7. A Trump-led third party could potentially be more than a spoiler

In the absence of the very real possibility of the Republican nomination, I’d put the probability of a serious—probably at a Ross Perot level, certainly more than a Ralph Nader or Strom Thurmond level, probably not Theodore Roosevelt and the Bull Moose Party level—Trump third-party bid at about 50%. This is currently seen as putting him in the role of a spoiler, and at the 2016 Presidential election, it most certainly would be, virtually guaranteeing a Clinton victory and possibly Democratic control of the Senate.

In a larger time frame, however, it is easy to imagine an anti-immigrant populist third party emerging with significant influence in Congress and at the state and local level for at least a few election cycles, as that is precisely what we are seeing in Europe. At that level, the relevant comparison would be the French National Front under Marine Le Pen, which has seen considerable success in recent years despite once being thought beyond the fringe. Third parties always have a difficult time in the U.S., which has neither proportional representation nor any sort of transferable vote, but with a strong regional base can have a significant impact.

To a large extent, we’re already in the midst of this experiment with the Tea Party, and per my first point, the Tea Party constituency has tried and failed to have significant influence within the GOP so one can almost argue that they can’t do much worse outside of it. For political consistency with Britain and France, this new party should be called the National Front. People’s Party is good general name for a populist party but, alas, it is used by the Danes, and I’m guessing even a mere whiff of Nordic socialism, even in opposition, would kill it. So it is more likely to be just be called the Tea Party, or the New Tea Party, or possibly even the Trump Party.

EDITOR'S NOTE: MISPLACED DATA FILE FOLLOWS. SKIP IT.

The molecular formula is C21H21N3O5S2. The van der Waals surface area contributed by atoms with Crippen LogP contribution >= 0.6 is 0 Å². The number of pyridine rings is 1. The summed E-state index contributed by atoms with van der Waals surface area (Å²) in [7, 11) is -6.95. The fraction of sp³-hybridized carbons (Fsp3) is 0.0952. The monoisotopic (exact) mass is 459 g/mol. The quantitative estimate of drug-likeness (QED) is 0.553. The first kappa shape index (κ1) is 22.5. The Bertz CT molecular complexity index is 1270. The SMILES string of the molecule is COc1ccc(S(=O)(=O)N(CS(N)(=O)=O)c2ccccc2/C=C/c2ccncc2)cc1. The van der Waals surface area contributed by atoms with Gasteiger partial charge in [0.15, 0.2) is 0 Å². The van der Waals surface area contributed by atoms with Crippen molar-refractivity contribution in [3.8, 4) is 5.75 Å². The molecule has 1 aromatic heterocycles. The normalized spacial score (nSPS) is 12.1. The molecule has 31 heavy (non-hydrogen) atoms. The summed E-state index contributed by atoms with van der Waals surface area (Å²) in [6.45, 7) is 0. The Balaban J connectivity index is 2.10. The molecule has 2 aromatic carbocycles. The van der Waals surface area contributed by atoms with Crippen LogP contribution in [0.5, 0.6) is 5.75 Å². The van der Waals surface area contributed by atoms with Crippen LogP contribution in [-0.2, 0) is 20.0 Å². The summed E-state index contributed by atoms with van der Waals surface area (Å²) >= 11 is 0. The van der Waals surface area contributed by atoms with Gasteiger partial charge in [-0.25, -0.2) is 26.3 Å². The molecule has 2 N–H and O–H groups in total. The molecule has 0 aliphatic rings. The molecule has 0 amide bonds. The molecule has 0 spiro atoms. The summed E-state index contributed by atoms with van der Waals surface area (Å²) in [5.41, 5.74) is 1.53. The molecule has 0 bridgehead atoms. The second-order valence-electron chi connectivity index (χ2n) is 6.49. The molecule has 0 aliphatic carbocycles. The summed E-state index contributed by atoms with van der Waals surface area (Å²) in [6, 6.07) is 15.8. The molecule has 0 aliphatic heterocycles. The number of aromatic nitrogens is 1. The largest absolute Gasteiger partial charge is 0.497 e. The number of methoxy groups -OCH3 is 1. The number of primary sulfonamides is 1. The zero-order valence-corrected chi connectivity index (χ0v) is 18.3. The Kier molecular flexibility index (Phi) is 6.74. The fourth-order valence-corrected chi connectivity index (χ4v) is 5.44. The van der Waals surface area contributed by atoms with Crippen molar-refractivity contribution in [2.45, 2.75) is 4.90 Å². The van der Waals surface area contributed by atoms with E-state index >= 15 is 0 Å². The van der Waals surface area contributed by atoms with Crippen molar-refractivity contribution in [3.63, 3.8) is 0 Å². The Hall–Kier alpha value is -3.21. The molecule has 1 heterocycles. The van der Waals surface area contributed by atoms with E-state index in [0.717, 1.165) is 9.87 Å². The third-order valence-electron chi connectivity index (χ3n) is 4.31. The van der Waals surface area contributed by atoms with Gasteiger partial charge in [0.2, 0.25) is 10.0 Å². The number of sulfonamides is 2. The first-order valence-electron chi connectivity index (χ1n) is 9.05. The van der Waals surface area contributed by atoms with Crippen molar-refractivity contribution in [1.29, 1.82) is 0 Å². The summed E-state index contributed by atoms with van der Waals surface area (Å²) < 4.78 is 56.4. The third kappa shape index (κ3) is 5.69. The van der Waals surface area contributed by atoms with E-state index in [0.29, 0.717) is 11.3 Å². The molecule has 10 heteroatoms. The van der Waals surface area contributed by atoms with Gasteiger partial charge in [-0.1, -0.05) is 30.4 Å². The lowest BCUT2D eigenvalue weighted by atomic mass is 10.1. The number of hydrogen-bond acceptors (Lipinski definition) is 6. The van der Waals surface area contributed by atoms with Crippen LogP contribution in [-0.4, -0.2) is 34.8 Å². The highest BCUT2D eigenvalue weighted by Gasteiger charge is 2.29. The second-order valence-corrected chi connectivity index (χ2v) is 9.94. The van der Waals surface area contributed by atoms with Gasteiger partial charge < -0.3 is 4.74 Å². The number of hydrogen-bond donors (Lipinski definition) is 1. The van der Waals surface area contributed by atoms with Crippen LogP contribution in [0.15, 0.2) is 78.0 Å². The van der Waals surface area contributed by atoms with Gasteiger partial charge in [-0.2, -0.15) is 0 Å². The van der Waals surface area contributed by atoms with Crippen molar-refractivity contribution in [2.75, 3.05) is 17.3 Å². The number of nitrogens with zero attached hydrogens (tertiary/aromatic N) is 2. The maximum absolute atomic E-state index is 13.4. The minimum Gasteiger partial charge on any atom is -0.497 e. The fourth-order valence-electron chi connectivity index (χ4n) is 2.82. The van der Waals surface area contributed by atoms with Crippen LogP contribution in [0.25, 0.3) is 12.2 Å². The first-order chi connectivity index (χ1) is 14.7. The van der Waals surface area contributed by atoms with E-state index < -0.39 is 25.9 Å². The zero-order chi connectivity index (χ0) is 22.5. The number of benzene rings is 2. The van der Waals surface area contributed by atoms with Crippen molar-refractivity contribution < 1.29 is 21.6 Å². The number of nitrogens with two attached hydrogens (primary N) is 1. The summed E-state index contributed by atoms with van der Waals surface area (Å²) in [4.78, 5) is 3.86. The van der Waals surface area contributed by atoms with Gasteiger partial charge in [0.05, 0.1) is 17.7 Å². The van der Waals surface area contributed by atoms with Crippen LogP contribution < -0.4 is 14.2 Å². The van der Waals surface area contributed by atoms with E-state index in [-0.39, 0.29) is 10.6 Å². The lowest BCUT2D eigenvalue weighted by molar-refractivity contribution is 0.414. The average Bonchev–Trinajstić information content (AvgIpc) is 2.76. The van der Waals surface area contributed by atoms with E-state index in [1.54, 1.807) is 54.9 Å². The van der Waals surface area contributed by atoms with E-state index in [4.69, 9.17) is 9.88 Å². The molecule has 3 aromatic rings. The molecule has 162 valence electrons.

Conclusion

At this point, I’m pretty sure Trump is not playing Severus Snape. Trump is Voldemort.[7] Cruz is clearly Lucius Malfoy; Hillary Clinton is Minerva McGonagall; the constantly shape-changing Christie is Remus Lupin. If he uses his massive campaign war-chest to take out Trump in a sacrificial move [8], Jeb Bush will be Albus Dumbledore. Otherwise he is the well-meaning but bumbling half-giant Rubeus Hagrid. This scheme works pretty well, actually, except there’s one major player I can’t readily place: Rubio. Definitely not Harry Potter, though I’m seeing quite a few parallels with Arthur Weasley.[9] 

Beyond the Snark

FP’s  Siobhad O’Grady with a somewhat different take on Trump-as-fascist:  http://foreignpolicy.com/2015/12/09/trump-may-be-a-loudmouthed-demagogue-but-is-he-a-fascist/ Mike Godwin—the Godwin of Godwin’s Law—on the issue: https://www.washingtonpost.com/posteverything/wp/2015/12/14/sure-call-trump-a-nazi-just-make-sure-you-know-what-youre-talking-about/ Still another, somewhat inconclusive, discussion of fascism, also agreeing that extra-legal violence is an essential element: http://www.nytimes.com/2015/12/16/opinion/whose-fascism-is-this-anyway.html. Upshot of all this: “fascist” has probably outlived its utility and something more general like “authoritarian populism” would be better.

Later analysis by Ross Douthat on the Trump/Cruz/Rubio finalists—this seems to be the “common wisdom” now—from an ideological perspective: http://www.nytimes.com/2015/12/17/opinion/campaign-stops/the-gop-at-a-crossroads.html. Again noting that Trump isn’t particularly conservative and one could imagine if he’d chosen to move just a bit further left he could have presented a Huey Long-style challenge to the Democrats rather than causing chaos for the Republicans.